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The Dutch government has frozen its €3.4 billion ($4.0 billion) bailout package for KLM. The loan has been suspended after pilots rejected a wage-freeze until at least 2025. KLM has responded by saying that it will not be able to survive without outside help. But with Air France set to receive help from the French government, what’s next for KLM?
At the end of last month, we reported that the Dutch Government rejected KLM’s restructuring plan and would prevent the group from accessing any more of the loan. KLM had already pulled €277 million of the loan in August. The problem is that KLM has failed to secure agreements with unions regarding some labor costs. The agreements need to last the same amount of time as the loan; until 2025.
Failure to agree
With the government holding firm that no more money will be accessible until the loan conditions are met, KLM has very few options. KLM must find a way to deal with the unions that meet the loan requirements or prepare for a very uncertain future.
Since the failure to meet the end of October deadline, KLM has returned to talks with unions to find a new agreement. In an open letter to the Dutch Parliament, the Dutch Finance Minister confirmed that if a new agreement was reached regarding the five-year wage freeze, the loan could still go ahead. The new agreement might be slightly less than unions were hoping for. However, a wage freeze may be preferable to bankruptcy and a complete loss of jobs.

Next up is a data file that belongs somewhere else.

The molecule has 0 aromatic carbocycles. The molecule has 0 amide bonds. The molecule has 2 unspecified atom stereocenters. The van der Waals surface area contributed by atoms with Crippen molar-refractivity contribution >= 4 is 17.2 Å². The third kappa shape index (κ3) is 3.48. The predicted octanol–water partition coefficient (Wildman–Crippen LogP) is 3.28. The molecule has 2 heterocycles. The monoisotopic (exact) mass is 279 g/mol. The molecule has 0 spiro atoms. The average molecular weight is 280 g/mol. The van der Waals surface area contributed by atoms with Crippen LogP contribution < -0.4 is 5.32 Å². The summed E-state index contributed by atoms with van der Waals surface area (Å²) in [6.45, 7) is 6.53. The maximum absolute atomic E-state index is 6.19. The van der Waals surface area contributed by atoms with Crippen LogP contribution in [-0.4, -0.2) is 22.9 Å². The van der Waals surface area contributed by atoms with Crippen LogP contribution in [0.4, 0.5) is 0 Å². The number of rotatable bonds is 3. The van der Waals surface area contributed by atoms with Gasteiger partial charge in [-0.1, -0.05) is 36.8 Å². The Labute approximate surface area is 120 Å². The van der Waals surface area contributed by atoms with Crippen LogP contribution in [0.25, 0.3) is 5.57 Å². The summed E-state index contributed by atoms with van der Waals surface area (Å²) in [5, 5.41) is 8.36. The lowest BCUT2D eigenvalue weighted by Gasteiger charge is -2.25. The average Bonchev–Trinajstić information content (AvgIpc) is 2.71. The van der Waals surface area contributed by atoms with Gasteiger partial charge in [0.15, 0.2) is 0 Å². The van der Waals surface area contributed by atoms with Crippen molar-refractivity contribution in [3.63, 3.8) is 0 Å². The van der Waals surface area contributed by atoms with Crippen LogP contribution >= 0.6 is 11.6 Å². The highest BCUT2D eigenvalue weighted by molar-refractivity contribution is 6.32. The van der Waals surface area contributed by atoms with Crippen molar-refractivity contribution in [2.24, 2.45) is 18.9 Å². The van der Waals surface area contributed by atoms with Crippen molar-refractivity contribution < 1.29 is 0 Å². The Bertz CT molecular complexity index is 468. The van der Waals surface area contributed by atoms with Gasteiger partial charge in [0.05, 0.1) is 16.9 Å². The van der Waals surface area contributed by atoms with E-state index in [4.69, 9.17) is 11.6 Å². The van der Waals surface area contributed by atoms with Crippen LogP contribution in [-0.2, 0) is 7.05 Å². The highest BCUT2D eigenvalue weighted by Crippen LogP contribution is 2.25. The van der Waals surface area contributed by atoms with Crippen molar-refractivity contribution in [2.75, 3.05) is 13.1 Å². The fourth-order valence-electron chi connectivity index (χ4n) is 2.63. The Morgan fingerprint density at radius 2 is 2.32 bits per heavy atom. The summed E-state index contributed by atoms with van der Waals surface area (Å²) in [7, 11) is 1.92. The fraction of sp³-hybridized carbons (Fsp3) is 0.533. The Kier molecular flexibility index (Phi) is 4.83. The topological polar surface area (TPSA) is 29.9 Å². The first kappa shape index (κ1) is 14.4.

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If KLM doesn’t find a way to broker an agreement, this could well be the beginning of the end. The group released its third-quarter results last week and, as predicted, things are looking serious. KLM CEO Pieter Elbers painted a very negative picture stating that current cash reserves would only last a few months with the new lockdown rules. The world’s oldest airline is in a challenging situation.
What about Air France?
In June, the French Government confirmed it would be providing Air France with a €7 billion ($8.08 billion) loan. Like the Dutch, it comes with plenty of conditions but so far, Air France has had no problem meeting them. Both carriers are in desperate need of financial aid, but so far, only one of them is set to receive it.
But what will happen if Air France survives and KLM doesn’t? Well, the two groups cooperate daily. Splitting the group would be messy, difficult and cause problems for passengers as well as for Air France. Therefore, it’s unlikely to reach the situation where the group will split. What’s more likely is that KLM will need to downsize significantly.
Hopefully, before reaching such an extreme situation, the unions will agree to a deal that will allow KLM to access the government aid it so desperately needs. However, the longer the pandemic continues, the more difficult the situation will become. An agreement needs to be reached within the next few weeks. If not, KLM may need to make some serious cuts to its network, fleet, and operations to survive.
What do you think of KLM’s future? Do you think Air France-KLM is at risk? Let us know what you think in the comments.